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- Police: Man beats pregnant wife, throws her down stairs, abandons her on side of road (3/14/17)17
- Several tournaments already booked at Sportsplex (3/16/17)6
- Cairo man pleads guilty to bank murders (3/17/17)1
- Former Scott City administrator: 'I was forced to resign' (3/21/17)6
- Two people found dead in Advance house fire (3/21/17)
- Two local lawmakers back charter school bill; Perryville lawmaker objects to measure (3/19/17)19
- Two Cape men charged with second-degree murder of Grandi (3/21/17)2
- Cape's 24-hour endurance run keeps growing; some will run more than 100 miles beginning Friday night (3/15/17)1
Fire spreads at Venezuela refinery, 41 dead
PUNTO FIJO, Venezuela -- An intense fire at a Venezuelan refinery spread to a third fuel tank Monday nearly three days after an explosion killed at least 41 people and injured more than 150.
Vice President Elias Jaua said in a message on Twitter that a third tank had just ignited at the Amuay refinery, which has been in flames since Saturday's blast.
Government officials had previously said they had the blaze contained, and the spread to another fuel tank was a setback to their plans to quickly restart the refinery. Oil Minister Rafael Ramirez told reporters the fire was still under control.
"There is no risk of a bigger event," Ramirez said, without specifying how much longer it might burn.
Officials have said a gas leak led to the blast, but investigators have yet to determine the precise causes. Prosecutor General Luisa Ortega said at a news conference that 151 people were injured, 33 of whom remain in hospitals.
A 9-year-old girl was missing in the area, Health Minister Eugenia Sader said on television.
Criticisms of the government's response to the gas leak emerged from local residents as well as oil experts. People in neighborhoods next to the refinery said they had no official warning before the explosion hit at about 1 a.m. on Saturday.
"What bothers us is that there was no sign of an alarm. I would have liked for an alarm to have gone off or something," said Luis Suarez, a bank employee in the neighborhood. "Many of us woke up thinking it was an earthquake."
The blast knocked down walls, shattered windows and left streets littered with rubble.
People who live next to the refinery said they smelled strong fumes coming from the refinery starting between 7 and 8 p.m. Friday, hours before the blast, but many said they weren't worried because they had smelled such odors before.
Then, a cloud of gas ignited in an area with fuel storage tanks and exploded. Dark smoke was billowed from the tanks on Monday.
President Hugo Chavez visited the refinery on Sunday. In a televised conversation with the president, one state oil company official said workers had made their rounds after 9 p.m. and hadn't noticed anything unusual. The official said that at about midnight officials detected the gas leak and "went out to the street to block traffic."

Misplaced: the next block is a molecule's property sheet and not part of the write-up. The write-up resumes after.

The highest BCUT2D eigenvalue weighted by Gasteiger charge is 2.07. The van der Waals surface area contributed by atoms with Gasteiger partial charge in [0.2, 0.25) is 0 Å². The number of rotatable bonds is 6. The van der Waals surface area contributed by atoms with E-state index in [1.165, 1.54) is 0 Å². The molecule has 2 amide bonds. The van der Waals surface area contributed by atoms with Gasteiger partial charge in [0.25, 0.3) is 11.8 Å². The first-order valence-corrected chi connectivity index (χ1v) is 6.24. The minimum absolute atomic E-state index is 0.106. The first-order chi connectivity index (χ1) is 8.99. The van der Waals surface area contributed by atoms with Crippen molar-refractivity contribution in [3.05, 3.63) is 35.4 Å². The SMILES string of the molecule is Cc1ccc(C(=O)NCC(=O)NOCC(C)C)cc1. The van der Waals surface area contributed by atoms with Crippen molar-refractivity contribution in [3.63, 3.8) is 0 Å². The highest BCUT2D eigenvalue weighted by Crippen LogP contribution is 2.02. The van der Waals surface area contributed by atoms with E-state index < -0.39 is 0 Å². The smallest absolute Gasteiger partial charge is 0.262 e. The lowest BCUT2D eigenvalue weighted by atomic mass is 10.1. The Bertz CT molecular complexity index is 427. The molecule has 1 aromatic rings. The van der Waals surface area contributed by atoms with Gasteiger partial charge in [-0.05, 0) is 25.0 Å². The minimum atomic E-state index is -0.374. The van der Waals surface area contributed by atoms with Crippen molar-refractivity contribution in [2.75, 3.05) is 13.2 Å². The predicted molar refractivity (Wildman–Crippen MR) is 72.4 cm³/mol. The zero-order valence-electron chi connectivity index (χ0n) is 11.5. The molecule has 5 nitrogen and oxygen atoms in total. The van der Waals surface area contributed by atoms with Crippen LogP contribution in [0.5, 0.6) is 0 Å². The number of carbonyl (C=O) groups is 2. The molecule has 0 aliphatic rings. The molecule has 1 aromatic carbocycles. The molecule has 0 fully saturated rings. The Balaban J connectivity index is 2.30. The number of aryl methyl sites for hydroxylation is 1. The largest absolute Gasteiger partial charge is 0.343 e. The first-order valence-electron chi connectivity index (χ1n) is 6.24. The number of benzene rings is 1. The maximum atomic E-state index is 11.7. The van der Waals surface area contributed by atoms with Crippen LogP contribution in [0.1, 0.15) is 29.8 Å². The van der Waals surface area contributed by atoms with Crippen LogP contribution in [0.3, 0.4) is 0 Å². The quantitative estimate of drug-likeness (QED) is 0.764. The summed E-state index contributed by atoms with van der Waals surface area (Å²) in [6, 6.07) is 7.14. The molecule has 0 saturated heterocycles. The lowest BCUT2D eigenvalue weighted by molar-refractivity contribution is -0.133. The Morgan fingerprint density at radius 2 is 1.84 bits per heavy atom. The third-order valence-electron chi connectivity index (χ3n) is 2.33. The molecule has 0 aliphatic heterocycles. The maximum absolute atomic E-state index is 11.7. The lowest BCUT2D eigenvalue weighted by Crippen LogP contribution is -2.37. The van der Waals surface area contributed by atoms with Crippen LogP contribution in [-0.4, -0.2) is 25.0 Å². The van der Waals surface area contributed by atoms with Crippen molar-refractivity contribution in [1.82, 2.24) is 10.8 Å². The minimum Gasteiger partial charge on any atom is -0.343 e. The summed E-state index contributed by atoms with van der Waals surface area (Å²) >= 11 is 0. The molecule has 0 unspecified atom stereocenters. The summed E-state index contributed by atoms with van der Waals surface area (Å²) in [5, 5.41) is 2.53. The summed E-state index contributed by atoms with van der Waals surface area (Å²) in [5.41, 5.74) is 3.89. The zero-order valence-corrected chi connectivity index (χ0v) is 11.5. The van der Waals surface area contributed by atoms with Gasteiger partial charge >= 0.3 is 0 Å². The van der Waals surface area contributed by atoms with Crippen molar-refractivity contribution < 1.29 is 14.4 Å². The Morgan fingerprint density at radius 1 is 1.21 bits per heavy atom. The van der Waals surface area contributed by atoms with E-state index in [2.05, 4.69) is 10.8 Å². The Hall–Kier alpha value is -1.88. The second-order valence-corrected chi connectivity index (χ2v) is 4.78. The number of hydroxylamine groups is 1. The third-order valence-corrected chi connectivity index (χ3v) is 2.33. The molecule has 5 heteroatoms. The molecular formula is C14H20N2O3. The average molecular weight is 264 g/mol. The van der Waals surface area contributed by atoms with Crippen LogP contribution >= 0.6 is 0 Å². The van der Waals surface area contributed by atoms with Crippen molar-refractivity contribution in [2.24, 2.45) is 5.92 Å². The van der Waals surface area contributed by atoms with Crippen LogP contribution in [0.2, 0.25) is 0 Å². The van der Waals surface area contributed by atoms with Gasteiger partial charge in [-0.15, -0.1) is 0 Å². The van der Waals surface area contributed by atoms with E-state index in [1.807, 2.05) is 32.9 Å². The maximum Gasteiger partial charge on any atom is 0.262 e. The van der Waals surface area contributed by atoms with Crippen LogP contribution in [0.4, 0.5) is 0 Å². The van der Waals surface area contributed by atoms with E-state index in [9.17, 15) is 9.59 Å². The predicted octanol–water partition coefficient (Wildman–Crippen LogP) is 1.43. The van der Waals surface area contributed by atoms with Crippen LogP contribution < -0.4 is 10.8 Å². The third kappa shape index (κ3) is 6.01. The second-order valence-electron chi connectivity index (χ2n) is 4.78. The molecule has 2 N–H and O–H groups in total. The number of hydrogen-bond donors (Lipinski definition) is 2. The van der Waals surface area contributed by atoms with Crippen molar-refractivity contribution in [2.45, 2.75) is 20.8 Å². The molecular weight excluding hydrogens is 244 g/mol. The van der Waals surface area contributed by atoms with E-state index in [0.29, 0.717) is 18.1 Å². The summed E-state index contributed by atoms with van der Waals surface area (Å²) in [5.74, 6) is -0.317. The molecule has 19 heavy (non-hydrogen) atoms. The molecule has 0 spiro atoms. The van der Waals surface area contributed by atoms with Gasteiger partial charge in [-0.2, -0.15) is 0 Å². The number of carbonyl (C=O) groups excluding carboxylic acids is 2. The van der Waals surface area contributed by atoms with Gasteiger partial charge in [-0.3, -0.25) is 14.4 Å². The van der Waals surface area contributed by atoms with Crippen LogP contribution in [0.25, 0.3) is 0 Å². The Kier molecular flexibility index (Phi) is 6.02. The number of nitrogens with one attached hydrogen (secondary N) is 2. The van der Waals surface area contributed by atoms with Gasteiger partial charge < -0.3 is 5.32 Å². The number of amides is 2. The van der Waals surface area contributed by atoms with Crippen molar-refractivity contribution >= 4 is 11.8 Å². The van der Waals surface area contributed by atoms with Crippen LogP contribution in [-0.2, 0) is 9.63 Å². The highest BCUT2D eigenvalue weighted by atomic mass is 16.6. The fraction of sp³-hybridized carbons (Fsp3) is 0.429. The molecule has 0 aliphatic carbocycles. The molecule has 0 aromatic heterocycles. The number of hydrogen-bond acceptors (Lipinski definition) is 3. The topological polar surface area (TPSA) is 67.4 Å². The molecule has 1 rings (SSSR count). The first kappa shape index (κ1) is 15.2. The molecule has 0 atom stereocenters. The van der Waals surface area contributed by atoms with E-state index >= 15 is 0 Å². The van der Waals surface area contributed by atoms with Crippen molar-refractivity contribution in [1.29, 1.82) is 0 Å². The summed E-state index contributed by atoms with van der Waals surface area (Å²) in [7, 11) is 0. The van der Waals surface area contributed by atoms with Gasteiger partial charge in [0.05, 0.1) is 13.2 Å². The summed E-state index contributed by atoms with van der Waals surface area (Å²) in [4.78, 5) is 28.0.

"And later something happened that set [it] off," Chavez said. "A spark somewhere."
Energy analyst Jorge Pinon said the accounts of the hours leading up the explosion raise concerns.
"The fact that the gas leak went undetected for a number of hours and that there was no evacuation alarm [or] order indicates to me that there is a lack of safety related planning and behaviors throughout the complex, and most important in nearby communities," Pinon said.
"The key to refinery safety is not only equipment and maintenance but processes and behaviors," Pinon added, "not only within company employees but also contractors and surrounding communities."
U.S. refineries have also had their share of serious accidents, most recently the destructive blaze at Chevron's refinery in Richmond, California.
Some experts say that U.S. refineries have increasingly used more sensing systems to alert workers to gas leaks, and also have established safety protocols.
In the Houston area, for instance, "there are 10 or 11 different community groups that the various industries meet with frequently. They stay pretty well connected, with a set agenda," said Alex Cuclis, a research scientist at the Houston Advanced Research Center who used to be a refinery engineer.
"They have a phone number to call. And the industry can and occasionally does set off alarms to `shelter in place,' and most who live in the communities know that means shut off air conditioners so that they aren't bringing in outside air," Cuclis said.
Amuay is among the world's largest refineries and is part of the Paraguana Refining Center, which also includes the adjacent Cardon refinery. Together, the refineries process about 900,000 barrels of crude per day and 200,000 barrels of gasoline.
The disaster occurred little more than a month before Venezuela's upcoming Oct. 7 presidential election. Opposition candidate Henrique Capriles said the disaster shouldn't be politicized but repeated past criticisms about the number of accidents at the state-owned oil company.
"Accidents occur for a reason, and we Venezuelans are expecting there to be a conclusive response, a serious, responsible and transparent investigation, in order to see what the situation was," Capriles said at a news conference.
Capriles has previously been critical of problems in the oil industry.
"Look at how many events have occurred, how many accidents, how many workers have lost their lives," Capriles said. He criticized state oil company president Rafael Ramirez for what he called "political maneuvering," saying what's needed is a serious investigation.
Associated Press writers Ian James and Fabiola Sanchez in Caracas contributed to this report.